Student Reporting: Population 7 Billion
I am pleased to distribute the following student essay, written by Carleton University undergrad Marika Washchyshyn (Bachelor of Journalism, 2012) for her International Reporting analytical course. Marika initially reached out to Population Institute’s Global Population Speak Out program for information and research leads. She submitted her paper on December 8, 2011. Congratulations, Marika.
Student Reporting: Population 7 Billion
On October 31st, 2011, the United Nations announced the birth of the world’s seven billionth baby. According to the Population Institute’s population clock, the world population is 7,007,925,230 and counting today.
In a world where globalization has brought billions of people around the world closer together, is the birth of ‘Baby Seven Billion’ cause for concern or celebration? Now more than ever, factors like climate change, gender equality, the global economy and consumption of resources are being scrutinized as our planet’s sustainability is called into question.
Population growth has been on the rise since the 1800s, most notably from the three billion people milestone in 1959 to the seven billion people milestone in 2011. A report from the United Nations Population Fund (UNFPA) shows the billion-person increments between 1959 and 2011 took 12 years on average versus the 159 years it took to add the first three billion people. If current trends continue, the world population will rise to nine billion by 2050 and 10 billion by 2082, continuing to grow until the end of the century and beyond.
For perspective, the article “The Myth of 9 Billion” in May 2011′s Foreign Policy magazine says in the first five months of the year, the world population has grown by enough to equal all of the AIDS deaths since the epidemic began 30 years ago.
The world’s current population is consuming commodities and natural resources at a rate of one and a half Earths. In a report by the Global Footprint Network, this is explained as the “ecological overshoot” phenomenon, where annual demand for resources exceeds what the Earth can generate in a year. Today, it takes the Earth one and a half years to regenerate what its population uses in one year.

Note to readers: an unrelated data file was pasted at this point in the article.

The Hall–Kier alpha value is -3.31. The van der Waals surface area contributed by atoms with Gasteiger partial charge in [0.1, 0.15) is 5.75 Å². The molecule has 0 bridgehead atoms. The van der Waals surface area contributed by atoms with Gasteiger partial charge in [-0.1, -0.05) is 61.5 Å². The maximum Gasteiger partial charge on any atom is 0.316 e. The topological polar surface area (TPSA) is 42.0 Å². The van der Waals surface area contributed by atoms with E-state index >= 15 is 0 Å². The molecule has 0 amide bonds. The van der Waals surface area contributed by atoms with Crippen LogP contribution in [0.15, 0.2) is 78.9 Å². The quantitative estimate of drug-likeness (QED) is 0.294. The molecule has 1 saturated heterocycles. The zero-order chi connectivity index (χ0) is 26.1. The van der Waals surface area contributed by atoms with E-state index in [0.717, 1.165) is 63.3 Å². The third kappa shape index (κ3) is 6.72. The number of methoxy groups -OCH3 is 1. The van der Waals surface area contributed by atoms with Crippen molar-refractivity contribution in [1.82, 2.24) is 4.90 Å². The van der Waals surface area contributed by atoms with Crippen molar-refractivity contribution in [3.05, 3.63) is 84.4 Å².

Michael Borucke, a research scientist at the Global Footprint Network, provides a telling analogy on the concept of overshoot. He says it’s a matter of time before every nation needs to realize the seriousness of the phenomenon.
“If we think about the Earth as a bank and if we understand that we’re taking more out than we’re putting in, over time, is that sustainable?” Borucke said. “Eventually, we’re going to get to zero. It’s just a question of how long it will take.”
President of the Population Institute Robert Walker says if we continue on the current course of the world’s renewable capacity, we could need two Earths by 2050. He says population growth is an important component, but is only one of many the world needs to address.
Access to family planning and reproductive health is a priority on a number of experts’ lists. According to the UN, there are 215 million women around the world who want to avoid pregnancy and aren’t using modern contraception. Between lack of access to contraceptives and cultural norms including male dominance, high prevalence of child marriages and gender inequality, unplanned and unwanted pregnancies are a problem worldwide, particularly in developing nations.
Richard Kollodge, Senior Editor for UNFPA, says women’s empowerment is key, and that too often in too many places, women have little or no say over their reproductive decisions.
The UNFPA reports an estimated 80 million unintended pregnancies, 22 million unsafe abortions and 358,000 deaths from maternal causes, including 47,000 from unsafe abortion per year.
Walker explains that if donor nations – developed nations contributing to global assistance – spent an additional $3.5 billion dollars, or an increase of about three per cent of what they currently donate, those millions of women would have drastically increased access to contraceptives and reproductive health measures.
“To put it into perspective, the world spends $200 billion on beer every year,” Walker said. “In such a world, surely we can find $3.5 billion for women who want to avoid pregnancy.”
Dr. Christabelle Sethna, associate professor at the University of Ottawa’s Institute of Women’s Studies, says although contraception and abortion are very important issues, family planning solutions alone won’t solve the problem. She thinks ongoing inequality among individuals and countries is what’s unsustainable.